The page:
Palestine solidarity conference brings allies together

May 21, 2024
Palestine Solidarity Conference, Naarm/Melbourne, May 12
Palestine Solidarity Conference, Naarm/Melbourne, May 12. Photo: Alex Bainbridge

The second Palestine Solidarity Conference organised by the Australia Palestine Advocacy Network attracted more than 250 people over May 10–12.

Held in the Victorian Trades Hall Council in Naarm/Melbourne, the conference aimed to promote a Palestinian-led movement, build an expanded network of solidarity and increase political power.

The first panel discussion featured Mazin Qumsiyeh (who is on a speaking tour of Australia and New Zealand), Gazan-born educational consultant Ayman Qwaider and Lana Tatour.

Tatour, a lecturer in Development at the School of Social Sciences at the University of NSW, began a discussion about the need for the Palestinian leadership to be rebuilt to play a role like the African National Congress in South Africa’s liberation struggle and spoke about the need for a democratic one-state solution.

Solidarity between the Palestinian liberation movement and First Nations activists was a strong theme of the conference. Ali Kazak, a former Palestinian ambassador, gave a presentation including showing historical photos and documents of this solidarity stretching back decades.

Gary Foley, veteran Aboriginal activist and academic, on the same panel (and who featured in some of the photos) reinforced this message. The two were photographed again at the conference a day before Foley’s 74th birthday.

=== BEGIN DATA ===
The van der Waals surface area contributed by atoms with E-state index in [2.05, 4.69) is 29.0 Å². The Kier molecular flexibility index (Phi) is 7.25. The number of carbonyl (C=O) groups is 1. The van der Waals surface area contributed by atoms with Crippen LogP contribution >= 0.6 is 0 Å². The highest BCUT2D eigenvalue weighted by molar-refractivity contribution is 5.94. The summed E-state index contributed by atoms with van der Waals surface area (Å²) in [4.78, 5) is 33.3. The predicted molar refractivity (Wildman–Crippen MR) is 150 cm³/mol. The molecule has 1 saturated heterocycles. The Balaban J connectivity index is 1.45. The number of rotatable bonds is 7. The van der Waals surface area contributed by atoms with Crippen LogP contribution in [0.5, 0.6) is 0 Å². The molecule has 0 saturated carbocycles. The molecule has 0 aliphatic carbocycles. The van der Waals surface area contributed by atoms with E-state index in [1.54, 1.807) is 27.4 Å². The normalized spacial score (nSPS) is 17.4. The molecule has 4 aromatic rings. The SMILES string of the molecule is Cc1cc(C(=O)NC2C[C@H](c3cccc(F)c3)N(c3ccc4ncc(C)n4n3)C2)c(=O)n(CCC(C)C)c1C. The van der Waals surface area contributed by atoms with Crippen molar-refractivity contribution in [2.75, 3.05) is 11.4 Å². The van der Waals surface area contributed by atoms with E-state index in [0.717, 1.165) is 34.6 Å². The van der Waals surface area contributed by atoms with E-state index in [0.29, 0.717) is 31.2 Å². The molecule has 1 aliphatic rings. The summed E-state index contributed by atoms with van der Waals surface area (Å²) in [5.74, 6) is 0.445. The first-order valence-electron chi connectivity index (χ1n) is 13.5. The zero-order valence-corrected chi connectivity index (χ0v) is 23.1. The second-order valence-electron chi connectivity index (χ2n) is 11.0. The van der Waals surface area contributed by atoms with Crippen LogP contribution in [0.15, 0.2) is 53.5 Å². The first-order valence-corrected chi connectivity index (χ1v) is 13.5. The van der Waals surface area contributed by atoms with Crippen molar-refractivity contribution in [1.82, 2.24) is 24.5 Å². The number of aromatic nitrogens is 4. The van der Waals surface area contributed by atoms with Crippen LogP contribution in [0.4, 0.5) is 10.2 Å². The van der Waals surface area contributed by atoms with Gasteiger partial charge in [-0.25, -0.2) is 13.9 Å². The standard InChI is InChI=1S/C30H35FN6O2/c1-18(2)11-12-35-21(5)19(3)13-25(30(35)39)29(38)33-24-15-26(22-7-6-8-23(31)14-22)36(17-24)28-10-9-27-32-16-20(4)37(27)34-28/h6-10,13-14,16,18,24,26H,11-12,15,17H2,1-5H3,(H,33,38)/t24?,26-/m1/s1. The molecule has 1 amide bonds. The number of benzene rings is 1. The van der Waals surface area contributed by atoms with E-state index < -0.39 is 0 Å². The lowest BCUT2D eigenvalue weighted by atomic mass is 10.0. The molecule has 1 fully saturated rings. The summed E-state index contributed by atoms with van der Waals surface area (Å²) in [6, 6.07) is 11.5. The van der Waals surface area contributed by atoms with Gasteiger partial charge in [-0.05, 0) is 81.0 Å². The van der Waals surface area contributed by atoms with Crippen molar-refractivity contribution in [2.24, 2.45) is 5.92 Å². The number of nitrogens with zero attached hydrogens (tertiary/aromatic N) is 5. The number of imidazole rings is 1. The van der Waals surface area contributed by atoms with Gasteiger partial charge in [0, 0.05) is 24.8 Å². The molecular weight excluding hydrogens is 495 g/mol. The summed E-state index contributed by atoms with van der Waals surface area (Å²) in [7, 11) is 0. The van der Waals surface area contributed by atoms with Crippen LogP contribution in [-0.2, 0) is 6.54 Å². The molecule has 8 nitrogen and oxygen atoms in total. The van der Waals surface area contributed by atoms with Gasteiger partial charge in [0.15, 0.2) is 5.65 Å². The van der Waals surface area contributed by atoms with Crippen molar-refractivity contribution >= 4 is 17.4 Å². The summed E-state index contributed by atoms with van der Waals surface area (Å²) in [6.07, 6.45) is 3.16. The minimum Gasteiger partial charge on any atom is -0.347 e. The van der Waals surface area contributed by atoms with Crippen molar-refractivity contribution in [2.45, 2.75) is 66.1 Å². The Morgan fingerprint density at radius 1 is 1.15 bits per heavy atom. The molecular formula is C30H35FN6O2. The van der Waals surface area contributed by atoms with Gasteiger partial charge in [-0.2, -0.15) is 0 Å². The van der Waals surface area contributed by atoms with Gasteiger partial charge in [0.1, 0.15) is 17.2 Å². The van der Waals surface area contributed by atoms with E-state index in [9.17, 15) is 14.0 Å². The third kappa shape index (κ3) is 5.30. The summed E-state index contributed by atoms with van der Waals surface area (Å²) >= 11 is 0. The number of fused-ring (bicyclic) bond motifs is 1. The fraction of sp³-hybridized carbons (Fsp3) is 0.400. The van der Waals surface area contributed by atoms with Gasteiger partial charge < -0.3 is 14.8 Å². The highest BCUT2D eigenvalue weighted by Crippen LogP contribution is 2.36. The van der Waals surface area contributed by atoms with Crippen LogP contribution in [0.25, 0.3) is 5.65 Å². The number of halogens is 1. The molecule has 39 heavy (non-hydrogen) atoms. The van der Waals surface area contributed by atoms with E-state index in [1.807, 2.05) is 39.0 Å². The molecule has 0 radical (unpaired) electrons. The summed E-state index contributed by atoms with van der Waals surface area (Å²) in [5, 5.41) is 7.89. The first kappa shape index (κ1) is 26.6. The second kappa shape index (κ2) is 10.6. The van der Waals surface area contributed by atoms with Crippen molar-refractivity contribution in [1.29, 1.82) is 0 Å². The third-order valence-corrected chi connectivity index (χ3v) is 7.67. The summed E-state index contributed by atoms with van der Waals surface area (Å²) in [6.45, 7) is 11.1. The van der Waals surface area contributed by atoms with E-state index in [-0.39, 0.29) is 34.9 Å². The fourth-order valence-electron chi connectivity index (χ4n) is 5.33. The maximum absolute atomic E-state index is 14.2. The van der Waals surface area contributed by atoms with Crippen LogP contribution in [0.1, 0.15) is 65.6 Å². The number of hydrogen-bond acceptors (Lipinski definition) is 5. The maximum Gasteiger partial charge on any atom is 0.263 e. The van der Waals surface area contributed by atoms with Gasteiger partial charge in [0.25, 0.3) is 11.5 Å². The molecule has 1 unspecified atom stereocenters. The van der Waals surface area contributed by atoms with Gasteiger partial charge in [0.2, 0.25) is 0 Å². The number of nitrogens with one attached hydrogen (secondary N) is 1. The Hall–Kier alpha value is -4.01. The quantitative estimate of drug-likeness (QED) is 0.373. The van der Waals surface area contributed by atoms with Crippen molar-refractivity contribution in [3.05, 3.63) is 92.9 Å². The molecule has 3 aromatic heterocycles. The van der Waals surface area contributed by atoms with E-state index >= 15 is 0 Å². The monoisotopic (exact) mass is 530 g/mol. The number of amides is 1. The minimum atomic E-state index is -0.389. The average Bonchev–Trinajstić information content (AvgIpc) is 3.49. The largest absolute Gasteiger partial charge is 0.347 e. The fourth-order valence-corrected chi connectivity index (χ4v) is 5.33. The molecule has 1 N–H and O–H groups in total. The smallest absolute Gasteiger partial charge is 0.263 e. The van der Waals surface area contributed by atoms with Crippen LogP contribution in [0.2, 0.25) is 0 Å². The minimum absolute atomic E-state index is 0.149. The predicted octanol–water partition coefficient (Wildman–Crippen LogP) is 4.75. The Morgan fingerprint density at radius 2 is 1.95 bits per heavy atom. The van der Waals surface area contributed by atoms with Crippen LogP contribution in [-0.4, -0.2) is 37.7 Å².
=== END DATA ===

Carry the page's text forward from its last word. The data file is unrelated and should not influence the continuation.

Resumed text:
Younger generations of Palestinian and First Nations activists — represented by Crystal McKinnon and Samah Sabawi — are continuing that tradition today.

Support for the Boycott, Divestment and Sanctions (BDS) campaign against apartheid Israel was another conference theme.

Nazari Ismail from BDS Malaysia spoke about the successes of the BDS movement in a country with a majority Muslim population, where BDS has official, if inconsistent, support from the government.

This included the failed attempt by McDonalds Malaysia to sue the BDS movement. McDonalds withdrew the case without the BDS movement making any concessions.

The important role of Jewish allies with the Palestine struggle was welcomed. Associate Professor Peter Slezak spoke on the BDS panel and Jordy Silverstein from the Loud Jew Collective spoke at several sessions.

A session titled “Speaking to politicians about Palestine: What does effective lobbying look like?” included Greens MP Samantha Ratnam, retired Greens MP Janet Rice, Greens candidate Sophie McNeil and NSW Labor Legislative Council member Anthony D'Adam.

The final day opened with a plenary discussion about 76 years of ongoing Nakba featuring Silverstein, Palestinian activist Sarah Shaweesh, Blackfullas for Palestine creator Tarneen Onus Brown and Qwaider.

In addition to the plenaries, there were many in-depth sessions and campaigning workshops, although not the space to make decisions about national mass mobilisation possibilities.

Participants left with campaign tool-kits on lobbying councils, BDS campaigning and “kitchen table” conversations for Palestine.

Most conference participants also joined the huge Mother’s Day rally for Palestine on May 12, a boost for many activists residing in smaller cities.


Ayman Qwaider, Lana Tatour and Mazin Qumsiyeh at the opening panel
Ayman Qwaider, Lana Tatour and Mazin Qumsiyeh at the opening panel. Photo: Alex Bainbridge


Boycott, Divestment and Sanctions (BDS) panel speakers
Boycott, Divestment and Sanctions (BDS) panel speakers. Photo: Alex Bainbridge


Ali Kazak and Gary Foley on First Nations/Palestine solidarity
Ali Kazak and Gary Foley on First Nations/Palestine solidarity. Photo: Alex Bainbridge


APAN people
APAN people. Photo: Alex Bainbridge

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